The drivers’ first impressions of Safari Rally Kenya

For the first time since 2002, the WRC has headed for Kenya - and the drivers are up for the challenge


This week the World Rally Championship has descended on Nairobi, embarking on a rally that none of the current driver-lineup has experienced before.

There’s plenty of new experiences for them, not only the location, but also the tight nature of the stages and the unique wildlife that Africa has to offer.

All of the drivers got their first taste of the rally as they completed their recces on Monday and Tuesday and it was immediately clear to them that a number of unique challenges lie ahead.

Hyundai’s Dani Sordo explained: “The feeling is OK. Maybe surprised to drive in this nature and the stages.

“Honestly there were some places, like really rough at the moment, but other places were sandy and really fast.

“For me I was surprised because the rally is really narrow and quite fast in some places.

“You have a big car, and the size of the car is like 70 meters between the trees so it’s quite very short corners and sometimes difficult to see the road because of the grass and stones.

“In one corner you have the stone and other corner you don’t have, and I think it’s easy to remove the stone so you need to be really confident in your pacenotes.”

It’s not just the narrow width of some of the stages. The surface is incredibly rough, and with the road seemingly disappearing at certain stages it can be hard to maintain speed.


Photo: Hyundai Motorsport

But Thierry Neuville doesn’t think outright pace will be the winning ingredient, and teams will need to find a compromise.

“I think that it’s not the rally where we’re going to be flat out all the time. At least this will be my approach, I’ll try and maybe not slow down and get away with it,” he said.

“[There are] really nice characteristics on Sunday’s stages I love them. They’re also rough but it’s different.

“The stages on Saturday we have seen so far on Friday the longest stage of the rally, they’re much faster and that’s where the roughness is mainly the biggest issue because you can have huge steps of 22, 40cm in a sudden straight line or just on the exit of a fast corner.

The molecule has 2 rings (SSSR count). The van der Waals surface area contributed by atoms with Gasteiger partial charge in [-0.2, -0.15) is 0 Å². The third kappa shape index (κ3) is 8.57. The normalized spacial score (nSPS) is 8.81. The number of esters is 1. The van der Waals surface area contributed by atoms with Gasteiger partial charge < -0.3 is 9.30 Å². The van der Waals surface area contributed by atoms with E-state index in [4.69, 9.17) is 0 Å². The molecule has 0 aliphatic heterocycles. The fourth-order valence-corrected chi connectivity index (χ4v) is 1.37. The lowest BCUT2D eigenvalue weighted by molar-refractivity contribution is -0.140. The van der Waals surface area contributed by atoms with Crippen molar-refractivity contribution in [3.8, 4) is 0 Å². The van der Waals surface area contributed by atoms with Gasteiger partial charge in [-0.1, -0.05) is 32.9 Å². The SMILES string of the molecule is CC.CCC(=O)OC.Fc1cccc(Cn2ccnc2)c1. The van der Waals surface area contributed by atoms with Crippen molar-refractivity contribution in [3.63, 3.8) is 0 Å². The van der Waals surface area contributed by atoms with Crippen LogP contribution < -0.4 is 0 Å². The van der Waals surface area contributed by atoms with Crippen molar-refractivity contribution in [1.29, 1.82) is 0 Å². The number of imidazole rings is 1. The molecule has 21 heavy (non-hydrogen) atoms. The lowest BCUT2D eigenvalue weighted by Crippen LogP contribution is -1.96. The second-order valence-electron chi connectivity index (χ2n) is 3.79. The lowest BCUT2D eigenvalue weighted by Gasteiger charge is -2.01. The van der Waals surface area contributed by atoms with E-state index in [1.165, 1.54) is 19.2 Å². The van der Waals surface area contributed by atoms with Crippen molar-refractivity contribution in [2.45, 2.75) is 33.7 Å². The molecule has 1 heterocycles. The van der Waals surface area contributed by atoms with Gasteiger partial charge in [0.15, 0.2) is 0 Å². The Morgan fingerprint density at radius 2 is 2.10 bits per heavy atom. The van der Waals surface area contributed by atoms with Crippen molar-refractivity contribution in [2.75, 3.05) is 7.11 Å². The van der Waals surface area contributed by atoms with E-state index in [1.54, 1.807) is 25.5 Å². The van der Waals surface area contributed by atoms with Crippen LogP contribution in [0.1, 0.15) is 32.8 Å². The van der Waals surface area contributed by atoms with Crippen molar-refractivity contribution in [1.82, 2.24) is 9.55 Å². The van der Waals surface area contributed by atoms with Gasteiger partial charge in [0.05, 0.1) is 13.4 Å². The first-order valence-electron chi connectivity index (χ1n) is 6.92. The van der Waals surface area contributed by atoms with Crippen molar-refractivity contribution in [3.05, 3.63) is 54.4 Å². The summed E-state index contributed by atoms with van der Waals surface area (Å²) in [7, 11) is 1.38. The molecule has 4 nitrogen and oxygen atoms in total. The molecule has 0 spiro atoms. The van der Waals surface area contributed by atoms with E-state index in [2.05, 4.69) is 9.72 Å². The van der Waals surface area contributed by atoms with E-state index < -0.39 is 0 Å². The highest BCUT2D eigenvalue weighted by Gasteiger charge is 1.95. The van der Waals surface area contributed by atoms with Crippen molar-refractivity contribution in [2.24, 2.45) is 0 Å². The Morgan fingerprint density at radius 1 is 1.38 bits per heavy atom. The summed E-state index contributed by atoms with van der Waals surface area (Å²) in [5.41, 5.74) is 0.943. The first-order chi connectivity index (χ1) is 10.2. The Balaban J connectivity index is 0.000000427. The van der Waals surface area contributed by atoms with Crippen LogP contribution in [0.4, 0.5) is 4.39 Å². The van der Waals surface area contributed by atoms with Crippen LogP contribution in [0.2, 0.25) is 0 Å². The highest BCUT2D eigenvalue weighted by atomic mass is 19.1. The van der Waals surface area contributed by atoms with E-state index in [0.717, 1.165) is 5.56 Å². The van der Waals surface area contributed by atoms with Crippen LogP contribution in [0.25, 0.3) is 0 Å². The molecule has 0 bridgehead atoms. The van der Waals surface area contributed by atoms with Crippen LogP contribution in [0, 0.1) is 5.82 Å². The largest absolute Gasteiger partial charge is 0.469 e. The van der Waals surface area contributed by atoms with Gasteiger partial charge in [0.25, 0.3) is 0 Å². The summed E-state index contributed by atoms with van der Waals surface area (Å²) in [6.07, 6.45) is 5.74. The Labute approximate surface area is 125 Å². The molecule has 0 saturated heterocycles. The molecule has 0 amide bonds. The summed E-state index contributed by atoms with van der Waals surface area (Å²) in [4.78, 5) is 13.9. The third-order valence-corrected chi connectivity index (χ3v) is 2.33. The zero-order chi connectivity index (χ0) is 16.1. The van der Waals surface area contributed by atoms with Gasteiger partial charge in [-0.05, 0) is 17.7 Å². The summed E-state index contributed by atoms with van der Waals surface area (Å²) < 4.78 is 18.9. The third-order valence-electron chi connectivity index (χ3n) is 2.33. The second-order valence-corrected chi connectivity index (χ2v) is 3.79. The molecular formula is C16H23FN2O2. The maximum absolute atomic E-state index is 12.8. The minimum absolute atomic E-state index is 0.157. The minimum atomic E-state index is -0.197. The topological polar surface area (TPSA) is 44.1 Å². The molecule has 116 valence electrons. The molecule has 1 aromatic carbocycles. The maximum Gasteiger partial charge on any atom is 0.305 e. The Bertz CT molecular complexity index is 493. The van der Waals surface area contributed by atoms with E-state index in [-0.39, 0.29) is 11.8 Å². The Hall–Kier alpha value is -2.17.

Elfyn Evans
Whoever strikes the balance correctly will be the guy who's successful at the end Elfyn Evans

“So that makes it really challenging as it’s difficult basically to know how fast you can really go. And if you slow down too much you’re going to lose time. If you go too fast you could damage the car.”

It is a thought echoed by Neuville’s M-Sport rival, Adrien Fourmaux, who feels a more conservative approach will play dividends in the long run.

“I think the faster driver will not win on this rally because you can easily have damage on the wheel,” Fourmaux reasoned.

“Because even on the straights, you don’t see in the fesh fesh what it is and sometimes you hit something, you don’t know why.

“So it’s really challenging for everybody, and we need to be smart in our pacenotes, because even in the straights we need to have something in the pacenotes to be out of the line sometimes just to carry a bit the risk of puncture or to damage the car.

“I think it’s just we need to be quite clever and be careful with the car because it’s still a long rally even if it’s not the Safari from the 2000, but it will be still a big challenge for the car and the crew for sure.”

The fine dust of the Kenyan gravel will no doubt be another factor for the drivers as they tackle the rally, and in some sections, they will literally be arriving blind. Neuville even admitted that it was difficult to see on some stages on the recce due to the slow pace of some of the local drivers who were ahead on the road.

Go too fast in those blind sections and you’ll hit a rock and most likely damaging the car like Oliver Solberg did on his shakedown run. Go too slow and you risk being left behind.

But although the dust and sand will make visibility hard, Toyota’s Elfyn Evans believes it could be an aid for drivers starting later on the road.


“Who knows how the road will evolve? We could see it getting faster,” he said. “It probably will get faster looking at normal dry gravel rallies, it always does improve with the cars behind, and also they’ll have the added benefit of lines to follow, which won’t be so easy first car on the road for Seb [Ogier], and obviously the early cars won’t have as many lines to follow.

“The recce and our notes will be quite key here I think,” added Evans. “There’s some sections which are very fast which are going to require a lot of commitment, and of course there are sections which are going to require some management in terms of looking after the car and looking after the tire.

“So I guess it’s whoever strikes that balance correctly will be the guy who’s successful at the end. But it’s not going to be an easy balance to find I don’t think.

Safari Rally Kenya will ultimately be a test of which driver can balance their pace the best and it will definitely be survival of the fittest. Quite apt for a rally surrounded by an animal kingdom that lives by the same mantra.